Spatial transcriptomics publications you’ll want to read

Leidamarie Tirado-Lee on March 24, 2021

Have you heard the news? Back in January, Nature Methods announced spatially resolved transcriptomics was its 2020 Method of the Year, and we were absolutely thrilled. Judging by the responses to their Twitter announcement, we weren’t the only ones.  

The increasing number of preprints and publications featuring spatial transcriptomics highlights the growing popularity and utility of spatial profiling methodologies. In fact, at the time of writing this blog, a search of the bioRxiv preprint archive for the term “spatial transcriptomics” yielded 480 results, 70 of which were submitted in 2021. 

With so many papers available to read and not enough time to read them all, where is a researcher to start? We’ve got you covered with a list of some of our favorite recent publications featuring RNA seq–based spatially resolved transcriptomics.  

Building a human intestine

Species-specific developmental differences often make it difficult to interpret how findings from animal models correlate to human development. To get a better understanding of human intestinal development, Fawkner-Corbett et al. integrated spatial transcriptomics and single cell RNA-seq (scRNA-seq) data, generated using Visium Spatial Gene Expression and Chromium Single Cell Gene Expression, to map morphogenesis in embryonic samples over time and across location, even down to the cellular compartment level (1). Promisingly, the spatial gene expression data showed a layered, ring-like distribution that suggests tissue depth plays an important role in determining transcriptional/cellular spatial variability. Using this two-pronged approach, the researchers observed the coordinated emergence of different cell populations, defined the regulating transcription factor networks, and charted intercellular communication.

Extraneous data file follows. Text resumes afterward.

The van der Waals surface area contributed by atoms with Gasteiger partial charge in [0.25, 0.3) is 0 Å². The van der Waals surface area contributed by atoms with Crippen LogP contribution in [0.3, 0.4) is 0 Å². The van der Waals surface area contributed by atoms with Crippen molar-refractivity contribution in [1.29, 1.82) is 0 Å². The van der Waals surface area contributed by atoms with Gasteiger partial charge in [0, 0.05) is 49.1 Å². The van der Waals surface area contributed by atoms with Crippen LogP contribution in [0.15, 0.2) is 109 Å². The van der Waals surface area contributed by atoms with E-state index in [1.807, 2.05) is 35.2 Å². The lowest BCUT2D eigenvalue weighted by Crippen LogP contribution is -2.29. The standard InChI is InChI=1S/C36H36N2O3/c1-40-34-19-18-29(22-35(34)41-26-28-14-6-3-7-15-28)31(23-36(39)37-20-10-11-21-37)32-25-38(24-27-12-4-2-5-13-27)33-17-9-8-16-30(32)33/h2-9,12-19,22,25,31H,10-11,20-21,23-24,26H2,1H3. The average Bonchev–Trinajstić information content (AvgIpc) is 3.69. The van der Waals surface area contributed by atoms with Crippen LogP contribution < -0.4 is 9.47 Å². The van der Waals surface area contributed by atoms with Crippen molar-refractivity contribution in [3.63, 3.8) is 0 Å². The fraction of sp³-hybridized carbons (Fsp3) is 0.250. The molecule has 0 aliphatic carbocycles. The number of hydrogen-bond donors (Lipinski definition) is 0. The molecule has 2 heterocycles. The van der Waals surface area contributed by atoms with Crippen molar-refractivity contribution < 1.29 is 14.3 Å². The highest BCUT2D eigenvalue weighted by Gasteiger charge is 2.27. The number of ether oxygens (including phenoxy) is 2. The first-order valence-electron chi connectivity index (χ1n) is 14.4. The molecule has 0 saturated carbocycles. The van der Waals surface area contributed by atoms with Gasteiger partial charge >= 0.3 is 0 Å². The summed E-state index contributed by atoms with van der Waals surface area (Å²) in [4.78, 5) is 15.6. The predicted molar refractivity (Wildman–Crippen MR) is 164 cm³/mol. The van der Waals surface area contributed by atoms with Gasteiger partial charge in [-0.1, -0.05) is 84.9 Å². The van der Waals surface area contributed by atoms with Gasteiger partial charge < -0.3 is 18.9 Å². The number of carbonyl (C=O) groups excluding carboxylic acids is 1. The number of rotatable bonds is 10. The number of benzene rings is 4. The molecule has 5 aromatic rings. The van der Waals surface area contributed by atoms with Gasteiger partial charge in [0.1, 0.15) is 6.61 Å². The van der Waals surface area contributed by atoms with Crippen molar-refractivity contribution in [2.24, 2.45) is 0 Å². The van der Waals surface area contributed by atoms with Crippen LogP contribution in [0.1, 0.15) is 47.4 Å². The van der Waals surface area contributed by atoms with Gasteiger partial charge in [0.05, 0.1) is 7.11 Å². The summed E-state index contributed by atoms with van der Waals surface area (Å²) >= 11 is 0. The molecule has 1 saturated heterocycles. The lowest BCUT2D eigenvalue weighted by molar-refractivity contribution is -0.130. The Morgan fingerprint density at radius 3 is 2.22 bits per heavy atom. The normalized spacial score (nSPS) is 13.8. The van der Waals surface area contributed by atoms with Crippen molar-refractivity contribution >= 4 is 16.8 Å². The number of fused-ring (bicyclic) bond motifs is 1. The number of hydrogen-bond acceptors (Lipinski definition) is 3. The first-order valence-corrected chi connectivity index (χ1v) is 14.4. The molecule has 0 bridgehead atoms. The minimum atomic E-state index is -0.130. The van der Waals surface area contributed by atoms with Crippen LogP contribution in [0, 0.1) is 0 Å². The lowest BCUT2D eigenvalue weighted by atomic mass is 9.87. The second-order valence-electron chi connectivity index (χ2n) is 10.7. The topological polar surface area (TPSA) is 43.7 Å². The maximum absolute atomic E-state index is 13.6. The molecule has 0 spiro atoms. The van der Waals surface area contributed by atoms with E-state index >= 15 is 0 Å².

Figure 1. Spatiotemporal analysis of intestinal development with spatial transcriptomics and scRNA-seq integration. UMAP plot of Visium spot transcriptome clusters from each slide shown on left; clusters are visualized on tissue-covered slide areas (left center). Integration with scRNA-seq cell type annotations is shown on the right, with tissue morphology of the region shown right-center for 12 post-conceptual week (PCW) TI (i), 12 PCW colon (ii), 19 PCW colon (iii), and adult colon (iv) slides. All H&E images are from selected areas of Visium slides from the following tissue sections: A6 (i), A8 (ii), A4 (iii), and A1 (iv). Image and caption adapted from Figure 2, Panel A of Fawkner-Corbett et al. 2021 (some panels not shown) and used under a Creative Commons Attribution 4.0 International License (CC BY 4.0).